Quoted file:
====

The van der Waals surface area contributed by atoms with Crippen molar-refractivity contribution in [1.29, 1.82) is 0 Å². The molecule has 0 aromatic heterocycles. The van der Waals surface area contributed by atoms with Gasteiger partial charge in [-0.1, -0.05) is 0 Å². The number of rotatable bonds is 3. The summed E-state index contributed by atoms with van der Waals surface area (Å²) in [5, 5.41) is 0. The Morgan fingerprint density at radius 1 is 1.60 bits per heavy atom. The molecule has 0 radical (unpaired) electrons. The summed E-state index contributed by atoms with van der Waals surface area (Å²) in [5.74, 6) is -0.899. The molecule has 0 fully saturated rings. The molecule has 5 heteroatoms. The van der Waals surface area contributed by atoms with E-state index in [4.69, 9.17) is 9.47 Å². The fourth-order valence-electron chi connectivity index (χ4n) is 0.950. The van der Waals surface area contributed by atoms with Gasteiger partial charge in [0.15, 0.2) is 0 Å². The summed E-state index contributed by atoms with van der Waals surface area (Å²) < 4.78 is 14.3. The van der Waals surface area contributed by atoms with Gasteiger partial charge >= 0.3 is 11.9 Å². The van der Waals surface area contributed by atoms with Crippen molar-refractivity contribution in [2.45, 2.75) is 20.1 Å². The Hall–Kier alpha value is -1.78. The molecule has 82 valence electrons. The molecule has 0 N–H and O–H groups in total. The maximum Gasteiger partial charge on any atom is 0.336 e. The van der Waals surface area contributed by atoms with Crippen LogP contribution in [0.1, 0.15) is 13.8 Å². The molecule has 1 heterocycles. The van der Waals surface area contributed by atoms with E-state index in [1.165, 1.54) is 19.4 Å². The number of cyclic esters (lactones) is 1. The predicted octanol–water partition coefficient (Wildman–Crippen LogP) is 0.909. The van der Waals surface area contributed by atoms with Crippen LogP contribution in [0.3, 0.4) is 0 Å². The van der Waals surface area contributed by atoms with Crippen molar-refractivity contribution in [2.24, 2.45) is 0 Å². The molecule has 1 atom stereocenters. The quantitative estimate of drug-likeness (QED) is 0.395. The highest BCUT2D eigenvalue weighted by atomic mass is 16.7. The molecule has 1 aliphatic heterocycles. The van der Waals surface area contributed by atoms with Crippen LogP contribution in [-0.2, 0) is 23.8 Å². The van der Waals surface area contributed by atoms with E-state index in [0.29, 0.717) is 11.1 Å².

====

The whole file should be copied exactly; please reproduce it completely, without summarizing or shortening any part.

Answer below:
The van der Waals surface area contributed by atoms with Crippen molar-refractivity contribution in [1.29, 1.82) is 0 Å². The molecule has 0 aromatic heterocycles. The van der Waals surface area contributed by atoms with Gasteiger partial charge in [-0.1, -0.05) is 0 Å². The number of rotatable bonds is 3. The summed E-state index contributed by atoms with van der Waals surface area (Å²) in [5, 5.41) is 0. The Morgan fingerprint density at radius 1 is 1.60 bits per heavy atom. The molecule has 0 radical (unpaired) electrons. The summed E-state index contributed by atoms with van der Waals surface area (Å²) in [5.74, 6) is -0.899. The molecule has 0 fully saturated rings. The molecule has 5 heteroatoms. The van der Waals surface area contributed by atoms with E-state index in [4.69, 9.17) is 9.47 Å². The fourth-order valence-electron chi connectivity index (χ4n) is 0.950. The van der Waals surface area contributed by atoms with Gasteiger partial charge in [0.15, 0.2) is 0 Å². The summed E-state index contributed by atoms with van der Waals surface area (Å²) < 4.78 is 14.3. The van der Waals surface area contributed by atoms with Gasteiger partial charge >= 0.3 is 11.9 Å². The van der Waals surface area contributed by atoms with Crippen molar-refractivity contribution in [2.45, 2.75) is 20.1 Å². The Hall–Kier alpha value is -1.78. The molecule has 82 valence electrons. The molecule has 0 N–H and O–H groups in total. The maximum Gasteiger partial charge on any atom is 0.336 e. The van der Waals surface area contributed by atoms with Crippen LogP contribution in [0.1, 0.15) is 13.8 Å². The molecule has 1 heterocycles. The van der Waals surface area contributed by atoms with E-state index in [1.165, 1.54) is 19.4 Å². The number of cyclic esters (lactones) is 1. The predicted octanol–water partition coefficient (Wildman–Crippen LogP) is 0.909. The van der Waals surface area contributed by atoms with Crippen LogP contribution in [0.3, 0.4) is 0 Å². The van der Waals surface area contributed by atoms with Crippen molar-refractivity contribution in [2.24, 2.45) is 0 Å². The molecule has 1 atom stereocenters. The quantitative estimate of drug-likeness (QED) is 0.395. The highest BCUT2D eigenvalue weighted by atomic mass is 16.7. The molecule has 1 aliphatic heterocycles. The van der Waals surface area contributed by atoms with Crippen LogP contribution in [-0.2, 0) is 23.8 Å². The van der Waals surface area contributed by atoms with E-state index in [0.29, 0.717) is 11.1 Å².